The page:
Fat Acceptance Healthier than Dieting

Via Big Fat Blog, a news article about a clinical study (to appear in this month’s Journal of the American Dietetic Association) that directly compares a Health at Every Size (HAES) approach to a Weight Loss Diet approach. I don’t know if this is the first study of this type conducted, but it’s the first one I’ve seen reported on.

Disclaimers: The sample size is pretty small, and the study isn’ t as long as I’d prefer it to be (I think 5 year outcomes are more meaningful than two year outcomes). Nonetheless, the results are striking – and pretty much exactly what Health at Every Size advocates would have predicted.

The UC Davis study was developed to scientifically examine the effectiveness of the Health at Every Size approach compared with traditional dieting. The study started off with 78 female participants ranging in age from 30 to 45 years old. Half were assigned to a dieting group and half to a non-dieting Health at Every Size group.

Members of the dieting group were told to moderately restrict their food consumption, maintain food diaries and monitor their weight. They were provided with information on the benefits of exercise, on behavioral strategies for successful dieting, and on how to count calories and fat content, read food labels and shop for appropriate foods.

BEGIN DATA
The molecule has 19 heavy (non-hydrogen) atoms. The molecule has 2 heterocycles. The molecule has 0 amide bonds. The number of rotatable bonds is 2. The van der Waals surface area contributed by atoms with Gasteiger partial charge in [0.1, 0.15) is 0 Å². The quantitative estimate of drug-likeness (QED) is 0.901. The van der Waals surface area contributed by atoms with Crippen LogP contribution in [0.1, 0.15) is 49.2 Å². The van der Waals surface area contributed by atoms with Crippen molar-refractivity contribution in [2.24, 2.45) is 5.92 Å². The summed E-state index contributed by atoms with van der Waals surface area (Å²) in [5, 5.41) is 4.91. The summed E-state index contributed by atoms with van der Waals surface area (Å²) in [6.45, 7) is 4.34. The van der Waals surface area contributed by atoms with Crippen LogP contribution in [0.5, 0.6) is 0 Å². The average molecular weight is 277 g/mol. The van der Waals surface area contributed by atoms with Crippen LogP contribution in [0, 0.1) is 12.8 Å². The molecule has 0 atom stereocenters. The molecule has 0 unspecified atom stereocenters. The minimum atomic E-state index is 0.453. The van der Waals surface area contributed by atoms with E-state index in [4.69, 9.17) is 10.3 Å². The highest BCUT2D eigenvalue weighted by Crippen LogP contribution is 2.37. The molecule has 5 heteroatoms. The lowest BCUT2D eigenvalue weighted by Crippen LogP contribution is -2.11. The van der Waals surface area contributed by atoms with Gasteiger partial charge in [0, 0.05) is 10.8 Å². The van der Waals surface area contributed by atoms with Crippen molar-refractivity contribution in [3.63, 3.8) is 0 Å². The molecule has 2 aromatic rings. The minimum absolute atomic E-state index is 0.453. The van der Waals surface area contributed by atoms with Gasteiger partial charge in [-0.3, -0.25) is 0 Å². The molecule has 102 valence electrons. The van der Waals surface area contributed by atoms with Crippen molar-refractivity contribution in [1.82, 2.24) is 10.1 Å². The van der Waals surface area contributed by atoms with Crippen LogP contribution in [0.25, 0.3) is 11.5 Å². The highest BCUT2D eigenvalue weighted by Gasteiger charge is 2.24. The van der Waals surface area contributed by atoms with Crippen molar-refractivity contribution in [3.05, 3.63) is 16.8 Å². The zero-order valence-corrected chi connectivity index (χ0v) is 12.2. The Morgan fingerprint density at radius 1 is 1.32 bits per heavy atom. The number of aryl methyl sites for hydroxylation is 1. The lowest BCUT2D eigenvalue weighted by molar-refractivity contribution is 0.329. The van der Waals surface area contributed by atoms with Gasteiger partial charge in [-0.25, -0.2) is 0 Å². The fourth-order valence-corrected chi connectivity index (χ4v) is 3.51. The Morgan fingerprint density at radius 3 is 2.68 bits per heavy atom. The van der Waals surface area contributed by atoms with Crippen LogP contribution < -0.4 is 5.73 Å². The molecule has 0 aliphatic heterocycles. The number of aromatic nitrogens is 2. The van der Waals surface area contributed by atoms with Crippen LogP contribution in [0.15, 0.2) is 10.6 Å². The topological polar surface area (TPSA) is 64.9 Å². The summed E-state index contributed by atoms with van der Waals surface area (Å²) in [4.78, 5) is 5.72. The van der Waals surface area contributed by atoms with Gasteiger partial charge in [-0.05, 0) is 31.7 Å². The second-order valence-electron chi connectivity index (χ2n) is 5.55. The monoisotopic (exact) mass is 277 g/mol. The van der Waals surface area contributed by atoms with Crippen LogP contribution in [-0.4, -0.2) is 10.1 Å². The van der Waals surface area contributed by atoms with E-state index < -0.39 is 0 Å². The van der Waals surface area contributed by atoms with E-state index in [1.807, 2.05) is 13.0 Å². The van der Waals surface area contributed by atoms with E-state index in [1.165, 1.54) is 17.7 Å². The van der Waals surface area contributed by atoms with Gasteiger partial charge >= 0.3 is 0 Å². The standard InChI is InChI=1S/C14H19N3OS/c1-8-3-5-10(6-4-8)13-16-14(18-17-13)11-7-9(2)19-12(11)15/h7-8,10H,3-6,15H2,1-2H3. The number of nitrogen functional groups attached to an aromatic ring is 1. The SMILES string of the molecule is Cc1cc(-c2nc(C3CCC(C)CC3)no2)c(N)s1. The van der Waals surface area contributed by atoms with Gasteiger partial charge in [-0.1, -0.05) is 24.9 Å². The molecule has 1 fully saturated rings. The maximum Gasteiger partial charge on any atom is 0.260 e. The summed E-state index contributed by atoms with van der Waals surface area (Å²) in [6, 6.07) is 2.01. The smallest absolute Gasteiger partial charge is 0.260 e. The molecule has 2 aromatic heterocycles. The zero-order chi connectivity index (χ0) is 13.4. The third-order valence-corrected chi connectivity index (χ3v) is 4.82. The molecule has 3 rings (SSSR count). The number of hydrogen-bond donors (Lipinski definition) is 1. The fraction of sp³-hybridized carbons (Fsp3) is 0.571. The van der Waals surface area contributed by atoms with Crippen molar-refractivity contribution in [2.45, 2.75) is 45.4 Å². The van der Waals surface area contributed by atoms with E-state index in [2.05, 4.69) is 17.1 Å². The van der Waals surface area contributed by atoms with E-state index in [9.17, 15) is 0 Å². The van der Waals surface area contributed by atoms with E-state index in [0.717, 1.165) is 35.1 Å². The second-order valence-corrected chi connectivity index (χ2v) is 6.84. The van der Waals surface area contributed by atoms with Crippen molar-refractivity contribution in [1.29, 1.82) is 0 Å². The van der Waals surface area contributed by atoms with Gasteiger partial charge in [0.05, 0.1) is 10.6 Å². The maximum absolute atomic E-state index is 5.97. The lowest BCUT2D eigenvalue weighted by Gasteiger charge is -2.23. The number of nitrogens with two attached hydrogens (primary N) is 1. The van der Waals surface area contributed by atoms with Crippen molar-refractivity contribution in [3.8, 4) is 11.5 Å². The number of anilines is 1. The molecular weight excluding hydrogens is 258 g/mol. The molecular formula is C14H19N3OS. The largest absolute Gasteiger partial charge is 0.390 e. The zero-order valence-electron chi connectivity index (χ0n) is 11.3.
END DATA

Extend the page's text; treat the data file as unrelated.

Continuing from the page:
Participants in the non-dieting group were instructed to let go of restrictive eating habits associated with dieting. Instead they were counseled to pay close attention to internal body cues indicating when they were truly hungry or full, and to how the food made them feel. They also received standard nutritional information to help them choose healthful foods, and participated in a support group designed to help them better understand how culture influences the experience of obese people and to become more accepting of their larger bodies. In addition, they were encouraged to identify and deal with barriers, including negative self-image, which might get in the way of enjoying physical activity. […]

Study results:

Almost all (92 percent) of the non-dieting group stayed in the study throughout the treatment period, while almost half (42 percent) of the dieters dropped out before finishing treatments. This reinforces another message of the research — that in the long run, people are much more likely to stick with a non-diet than a diet.

When the researchers tallied the results from the participants who completed the study, they found that:

  • The non-dieters maintained their same weight throughout the study. The dieting group lost 5.2 percent of their initial weight by the end of the 24-week treatment period, but regained almost all of it by the end of the two-year study.